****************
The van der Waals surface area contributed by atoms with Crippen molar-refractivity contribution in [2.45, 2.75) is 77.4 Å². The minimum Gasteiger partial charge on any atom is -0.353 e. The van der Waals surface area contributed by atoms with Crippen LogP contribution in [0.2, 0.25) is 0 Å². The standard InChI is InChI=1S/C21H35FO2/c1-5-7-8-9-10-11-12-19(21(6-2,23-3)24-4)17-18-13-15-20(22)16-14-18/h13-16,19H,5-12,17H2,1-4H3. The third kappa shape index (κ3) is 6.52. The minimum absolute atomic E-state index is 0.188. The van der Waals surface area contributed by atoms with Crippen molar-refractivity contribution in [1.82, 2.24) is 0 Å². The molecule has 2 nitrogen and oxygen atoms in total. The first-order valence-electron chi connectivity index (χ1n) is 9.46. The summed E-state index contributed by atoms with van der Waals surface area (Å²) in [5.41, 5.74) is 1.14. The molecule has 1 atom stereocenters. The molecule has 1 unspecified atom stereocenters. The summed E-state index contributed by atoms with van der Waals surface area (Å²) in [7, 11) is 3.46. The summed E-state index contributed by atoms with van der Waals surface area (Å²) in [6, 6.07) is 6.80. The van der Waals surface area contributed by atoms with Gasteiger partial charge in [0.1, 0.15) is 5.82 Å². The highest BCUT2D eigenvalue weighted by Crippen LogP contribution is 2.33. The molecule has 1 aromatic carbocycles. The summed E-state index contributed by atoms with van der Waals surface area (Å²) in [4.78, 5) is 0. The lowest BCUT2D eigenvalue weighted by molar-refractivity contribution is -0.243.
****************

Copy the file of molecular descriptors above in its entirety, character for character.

The van der Waals surface area contributed by atoms with Crippen molar-refractivity contribution in [2.45, 2.75) is 77.4 Å². The minimum Gasteiger partial charge on any atom is -0.353 e. The van der Waals surface area contributed by atoms with Crippen LogP contribution in [0.2, 0.25) is 0 Å². The standard InChI is InChI=1S/C21H35FO2/c1-5-7-8-9-10-11-12-19(21(6-2,23-3)24-4)17-18-13-15-20(22)16-14-18/h13-16,19H,5-12,17H2,1-4H3. The third kappa shape index (κ3) is 6.52. The minimum absolute atomic E-state index is 0.188. The van der Waals surface area contributed by atoms with Crippen molar-refractivity contribution in [1.82, 2.24) is 0 Å². The molecule has 2 nitrogen and oxygen atoms in total. The first-order valence-electron chi connectivity index (χ1n) is 9.46. The summed E-state index contributed by atoms with van der Waals surface area (Å²) in [5.41, 5.74) is 1.14. The molecule has 1 atom stereocenters. The molecule has 1 unspecified atom stereocenters. The summed E-state index contributed by atoms with van der Waals surface area (Å²) in [7, 11) is 3.46. The summed E-state index contributed by atoms with van der Waals surface area (Å²) in [6, 6.07) is 6.80. The van der Waals surface area contributed by atoms with Gasteiger partial charge in [0.1, 0.15) is 5.82 Å². The highest BCUT2D eigenvalue weighted by Crippen LogP contribution is 2.33. The molecule has 1 aromatic carbocycles. The summed E-state index contributed by atoms with van der Waals surface area (Å²) in [4.78, 5) is 0. The lowest BCUT2D eigenvalue weighted by molar-refractivity contribution is -0.243.